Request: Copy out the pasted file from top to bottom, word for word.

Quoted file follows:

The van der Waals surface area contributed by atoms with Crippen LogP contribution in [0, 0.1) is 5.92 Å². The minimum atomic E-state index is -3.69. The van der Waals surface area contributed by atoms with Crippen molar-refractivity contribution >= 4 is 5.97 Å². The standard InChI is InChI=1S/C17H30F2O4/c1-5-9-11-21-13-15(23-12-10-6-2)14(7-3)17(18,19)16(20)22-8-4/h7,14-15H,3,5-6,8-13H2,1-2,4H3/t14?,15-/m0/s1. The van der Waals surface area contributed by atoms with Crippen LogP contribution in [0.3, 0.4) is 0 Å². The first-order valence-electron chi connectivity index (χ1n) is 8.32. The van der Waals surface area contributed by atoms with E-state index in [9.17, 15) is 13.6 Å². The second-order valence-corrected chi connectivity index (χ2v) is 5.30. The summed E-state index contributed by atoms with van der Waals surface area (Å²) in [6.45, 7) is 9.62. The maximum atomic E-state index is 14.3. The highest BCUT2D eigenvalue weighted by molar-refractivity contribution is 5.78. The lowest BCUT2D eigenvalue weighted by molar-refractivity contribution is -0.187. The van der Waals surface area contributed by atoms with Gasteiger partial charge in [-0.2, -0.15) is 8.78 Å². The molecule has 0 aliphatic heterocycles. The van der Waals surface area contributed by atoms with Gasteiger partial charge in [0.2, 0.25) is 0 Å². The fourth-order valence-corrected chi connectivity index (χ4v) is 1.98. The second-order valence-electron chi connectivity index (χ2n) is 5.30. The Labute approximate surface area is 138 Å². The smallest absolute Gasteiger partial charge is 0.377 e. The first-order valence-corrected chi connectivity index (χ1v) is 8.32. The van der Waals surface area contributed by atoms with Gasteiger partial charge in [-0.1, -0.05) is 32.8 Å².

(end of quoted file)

The van der Waals surface area contributed by atoms with Crippen LogP contribution in [0, 0.1) is 5.92 Å². The minimum atomic E-state index is -3.69. The van der Waals surface area contributed by atoms with Crippen molar-refractivity contribution >= 4 is 5.97 Å². The standard InChI is InChI=1S/C17H30F2O4/c1-5-9-11-21-13-15(23-12-10-6-2)14(7-3)17(18,19)16(20)22-8-4/h7,14-15H,3,5-6,8-13H2,1-2,4H3/t14?,15-/m0/s1. The van der Waals surface area contributed by atoms with Crippen LogP contribution in [0.3, 0.4) is 0 Å². The first-order valence-electron chi connectivity index (χ1n) is 8.32. The van der Waals surface area contributed by atoms with E-state index in [9.17, 15) is 13.6 Å². The second-order valence-corrected chi connectivity index (χ2v) is 5.30. The summed E-state index contributed by atoms with van der Waals surface area (Å²) in [6.45, 7) is 9.62. The maximum atomic E-state index is 14.3. The highest BCUT2D eigenvalue weighted by molar-refractivity contribution is 5.78. The lowest BCUT2D eigenvalue weighted by molar-refractivity contribution is -0.187. The van der Waals surface area contributed by atoms with Gasteiger partial charge in [-0.2, -0.15) is 8.78 Å². The molecule has 0 aliphatic heterocycles. The van der Waals surface area contributed by atoms with Gasteiger partial charge in [0.2, 0.25) is 0 Å². The fourth-order valence-corrected chi connectivity index (χ4v) is 1.98. The second-order valence-electron chi connectivity index (χ2n) is 5.30. The Labute approximate surface area is 138 Å². The smallest absolute Gasteiger partial charge is 0.377 e. The first-order valence-corrected chi connectivity index (χ1v) is 8.32. The van der Waals surface area contributed by atoms with Gasteiger partial charge in [-0.1, -0.05) is 32.8 Å².